A lot of us do not like the concept of being bored. It is not the kind of feeling we would personally seek out, unlike happiness, or amusement.

Fair enough, as moments of boredom present continuous feelings of inaction, amongst others, which are not the kind of feeling we would like to engage in due to the dullness it brings. However, it is important that we consider how boredom can in fact help us understand ourselves and psychological health.

Engaging in everyday routine means getting practical, hands-on experience into real life skills, hobbies, jobs or learning at school. However, due to continuous repetition of these routines, we may start to experience boredom, but very few of us can identify the symptoms of boredom or understand how to deal with it considering it may be a tricky emotion for a lot of us.

Boredom, as defined by John Eastwood, Professor of Psychology at York University, is the uncomfortable feeling of being unable to engage in satisfying activities.

This simply means, when we experience boredom, our brain is telling us that the activity we are engaged in at that moment is not giving us the satisfaction we want, desiring for other desires, and we do not wish to engage in any of the current available activities either.

Some Symptoms of Boredom Include:

  • Lethargy or restlessness
  • Agitation
  • Struggle to concentrate
  • Moments of inaction
  • Feelings of sadness or depression
  • Lack of motivation


Most researchers have agreed that boredom is present in our lives, and the experience of boredom is a signal that tells us to heed other types of action.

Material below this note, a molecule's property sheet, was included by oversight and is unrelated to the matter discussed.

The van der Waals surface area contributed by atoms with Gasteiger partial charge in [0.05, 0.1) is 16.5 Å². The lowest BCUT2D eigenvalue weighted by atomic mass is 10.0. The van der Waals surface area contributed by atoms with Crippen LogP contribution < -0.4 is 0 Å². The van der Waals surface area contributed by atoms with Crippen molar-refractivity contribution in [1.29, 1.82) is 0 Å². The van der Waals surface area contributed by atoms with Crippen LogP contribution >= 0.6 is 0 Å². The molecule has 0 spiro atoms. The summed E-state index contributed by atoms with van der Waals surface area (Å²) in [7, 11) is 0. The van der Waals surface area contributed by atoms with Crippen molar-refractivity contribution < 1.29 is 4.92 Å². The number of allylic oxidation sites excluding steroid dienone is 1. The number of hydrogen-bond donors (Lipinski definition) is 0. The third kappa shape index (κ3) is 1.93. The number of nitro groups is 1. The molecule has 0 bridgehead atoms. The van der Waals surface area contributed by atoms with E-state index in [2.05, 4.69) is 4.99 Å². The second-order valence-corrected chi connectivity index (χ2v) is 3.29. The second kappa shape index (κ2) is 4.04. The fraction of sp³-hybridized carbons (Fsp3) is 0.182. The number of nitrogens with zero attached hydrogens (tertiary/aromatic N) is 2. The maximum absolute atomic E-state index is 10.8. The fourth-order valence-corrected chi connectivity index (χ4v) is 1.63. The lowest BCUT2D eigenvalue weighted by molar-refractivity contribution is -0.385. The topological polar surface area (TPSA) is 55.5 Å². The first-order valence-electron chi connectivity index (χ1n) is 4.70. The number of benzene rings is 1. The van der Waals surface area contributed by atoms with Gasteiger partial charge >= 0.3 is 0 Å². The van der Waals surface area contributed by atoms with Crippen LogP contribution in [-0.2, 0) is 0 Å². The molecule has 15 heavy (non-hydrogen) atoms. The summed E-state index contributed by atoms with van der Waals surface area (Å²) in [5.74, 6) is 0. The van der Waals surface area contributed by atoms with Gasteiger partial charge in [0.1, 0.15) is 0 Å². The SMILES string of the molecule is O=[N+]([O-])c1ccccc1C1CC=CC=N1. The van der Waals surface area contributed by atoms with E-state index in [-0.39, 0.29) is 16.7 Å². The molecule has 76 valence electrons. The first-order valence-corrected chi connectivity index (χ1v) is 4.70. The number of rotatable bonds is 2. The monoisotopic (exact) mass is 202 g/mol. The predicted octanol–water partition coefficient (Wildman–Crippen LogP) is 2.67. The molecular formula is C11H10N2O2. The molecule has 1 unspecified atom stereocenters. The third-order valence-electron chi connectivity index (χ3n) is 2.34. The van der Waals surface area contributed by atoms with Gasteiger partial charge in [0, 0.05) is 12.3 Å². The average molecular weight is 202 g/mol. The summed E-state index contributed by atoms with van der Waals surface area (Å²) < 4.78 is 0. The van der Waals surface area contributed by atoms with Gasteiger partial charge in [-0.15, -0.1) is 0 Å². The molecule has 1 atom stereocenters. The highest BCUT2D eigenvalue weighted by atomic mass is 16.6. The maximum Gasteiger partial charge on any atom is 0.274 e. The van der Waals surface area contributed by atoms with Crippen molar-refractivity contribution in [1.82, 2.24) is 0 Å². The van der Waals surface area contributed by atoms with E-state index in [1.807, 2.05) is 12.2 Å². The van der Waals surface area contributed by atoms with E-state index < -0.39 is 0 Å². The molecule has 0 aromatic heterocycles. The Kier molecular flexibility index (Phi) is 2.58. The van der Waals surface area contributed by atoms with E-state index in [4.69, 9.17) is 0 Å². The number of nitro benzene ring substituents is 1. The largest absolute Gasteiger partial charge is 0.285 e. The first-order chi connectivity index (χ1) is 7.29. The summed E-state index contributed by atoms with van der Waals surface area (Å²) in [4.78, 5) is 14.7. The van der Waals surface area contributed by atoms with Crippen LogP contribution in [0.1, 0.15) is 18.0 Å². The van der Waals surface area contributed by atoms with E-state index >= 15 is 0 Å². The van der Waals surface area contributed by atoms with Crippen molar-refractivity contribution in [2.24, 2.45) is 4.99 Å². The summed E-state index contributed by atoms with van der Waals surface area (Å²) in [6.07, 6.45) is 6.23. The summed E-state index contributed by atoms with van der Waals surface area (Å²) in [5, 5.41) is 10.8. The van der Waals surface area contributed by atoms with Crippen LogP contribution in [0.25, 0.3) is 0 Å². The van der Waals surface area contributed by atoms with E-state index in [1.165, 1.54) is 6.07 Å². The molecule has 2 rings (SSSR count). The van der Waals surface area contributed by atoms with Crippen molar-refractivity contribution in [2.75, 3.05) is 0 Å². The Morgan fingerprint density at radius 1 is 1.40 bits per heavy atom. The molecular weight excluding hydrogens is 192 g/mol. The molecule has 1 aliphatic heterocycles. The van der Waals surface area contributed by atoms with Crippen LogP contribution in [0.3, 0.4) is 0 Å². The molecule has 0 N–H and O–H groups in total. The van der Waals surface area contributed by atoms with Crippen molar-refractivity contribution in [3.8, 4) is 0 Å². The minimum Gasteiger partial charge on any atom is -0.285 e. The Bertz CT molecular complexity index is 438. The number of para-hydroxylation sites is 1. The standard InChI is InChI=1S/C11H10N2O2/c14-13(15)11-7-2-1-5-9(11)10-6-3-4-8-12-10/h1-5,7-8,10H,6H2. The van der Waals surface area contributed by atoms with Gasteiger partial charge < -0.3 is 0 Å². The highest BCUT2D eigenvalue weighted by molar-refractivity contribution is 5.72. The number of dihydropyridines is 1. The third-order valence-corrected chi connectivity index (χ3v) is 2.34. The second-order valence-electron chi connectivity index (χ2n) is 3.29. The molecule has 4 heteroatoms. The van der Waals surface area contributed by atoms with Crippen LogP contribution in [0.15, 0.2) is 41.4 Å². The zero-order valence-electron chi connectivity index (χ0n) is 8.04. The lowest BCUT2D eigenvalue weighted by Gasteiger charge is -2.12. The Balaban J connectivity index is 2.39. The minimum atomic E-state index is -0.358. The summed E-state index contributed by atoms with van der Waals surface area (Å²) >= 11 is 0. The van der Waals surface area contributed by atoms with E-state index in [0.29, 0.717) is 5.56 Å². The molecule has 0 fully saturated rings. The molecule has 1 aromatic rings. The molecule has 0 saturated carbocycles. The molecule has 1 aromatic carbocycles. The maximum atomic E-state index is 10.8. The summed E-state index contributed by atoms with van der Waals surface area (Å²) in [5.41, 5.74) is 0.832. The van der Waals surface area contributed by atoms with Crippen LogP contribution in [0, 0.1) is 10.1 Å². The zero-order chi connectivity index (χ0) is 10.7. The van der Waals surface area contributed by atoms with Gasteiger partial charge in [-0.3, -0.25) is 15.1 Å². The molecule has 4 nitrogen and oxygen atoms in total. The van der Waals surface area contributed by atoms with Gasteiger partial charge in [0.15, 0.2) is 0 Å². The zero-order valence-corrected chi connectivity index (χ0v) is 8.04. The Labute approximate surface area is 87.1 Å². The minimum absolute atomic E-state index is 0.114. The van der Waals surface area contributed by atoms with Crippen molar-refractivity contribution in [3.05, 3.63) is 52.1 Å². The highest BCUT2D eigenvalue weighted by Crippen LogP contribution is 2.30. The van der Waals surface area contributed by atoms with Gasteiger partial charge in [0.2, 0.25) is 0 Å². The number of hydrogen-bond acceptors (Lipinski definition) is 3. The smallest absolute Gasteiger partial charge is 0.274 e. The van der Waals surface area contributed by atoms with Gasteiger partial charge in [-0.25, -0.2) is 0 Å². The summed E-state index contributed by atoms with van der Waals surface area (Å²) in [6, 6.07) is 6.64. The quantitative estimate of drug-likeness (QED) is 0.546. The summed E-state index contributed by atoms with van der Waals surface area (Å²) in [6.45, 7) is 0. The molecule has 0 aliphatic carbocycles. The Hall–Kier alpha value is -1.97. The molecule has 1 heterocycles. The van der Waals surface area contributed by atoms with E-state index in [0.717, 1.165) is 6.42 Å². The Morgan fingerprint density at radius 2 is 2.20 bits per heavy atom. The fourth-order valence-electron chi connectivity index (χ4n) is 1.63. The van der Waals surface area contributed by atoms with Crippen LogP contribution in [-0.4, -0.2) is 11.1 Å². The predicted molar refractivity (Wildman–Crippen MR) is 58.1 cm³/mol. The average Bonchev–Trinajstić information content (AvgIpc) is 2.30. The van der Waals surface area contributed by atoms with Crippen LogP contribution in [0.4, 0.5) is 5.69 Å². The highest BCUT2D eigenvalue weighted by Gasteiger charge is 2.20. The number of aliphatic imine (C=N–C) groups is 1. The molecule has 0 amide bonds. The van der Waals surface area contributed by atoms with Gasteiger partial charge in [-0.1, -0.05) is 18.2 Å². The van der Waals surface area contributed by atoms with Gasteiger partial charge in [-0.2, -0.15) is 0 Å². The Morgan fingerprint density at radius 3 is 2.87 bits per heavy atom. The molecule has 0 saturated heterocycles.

Like how sadness is not to make us feel depressed, boredom is not to make us feel lethargic. Alternatively, it is calling our body, brain, and mind to engage in a satisfying action, to fulfill a desire.

Boredom is sending a signal to us that the activity we are engaged in at that particular moment is not appealing; instead, we need to shift our attention to a more satisfying activity that suits our needs.

It is important to emphasize that boredom does not mean a person’s life is uninteresting or they are a boring person. In fact, it is an emotion we all experience at least once in our lifetime.

If boredom occurs, there are so many positive ways to respond to this without taking dangerous risks or overindulging in other activities.

We Can:

  • Learn to cook
  • Take a walk
  • Paint
  • Immerse oneself in nature
  • Call a family member


From scientific studies, we can infer that boredom cannot be avoided, and it can be generated in any circumstance. It is dependent on us to learn how to respond to boredom in ways that suit our needs without compromising our mental health, physical health, and our overall well-being.

There are several types of boredom with unique feelings and experiences. What they all have in common is: the desire to engage in another satisfying activity. If we can think of boredom as a bell that rings when it is time to engage in other activities or a physiological tool that helps remind us of a change in engagement, we would appreciate the impact of boredom in our lives.

We would understand how boredom fosters creativity and reflection; how it makes our minds wander around so many opportunities we can take on. Sometimes when you are bored, take a minute to relax and let your mind wander about different concepts e.g., nature, vacation, cooking, reading, etc. and see how creative you get along the line!


Blog post by Rofiat Lawal, Volunteer.


Bagnall, H. (Host). (2021, January 28). The Psychology of Boredom (No. 1) [Video Podcast Episode]. In Harrogate Festivals. Vimeo. James Danckert and John Eastwood – The Psychology of Boredom

Boylan, J., Seli, P., Scholer, A. A., & Danckert, J. (2021). Boredom in the COVID-19 pandemic: Trait boredom proneness, the desire to act, and rule breaking. Personality and Individual Differences, 171, 110387. https://doi.org/10.1016/j.paid.2020.110387

Danckert, J. (2020, June 15). The Threat of Boredom is a Call to Action. Behavioral Scientist Blog. https://behavioralscientist.org/the-threat-of-boredom-is-a-call-to-action/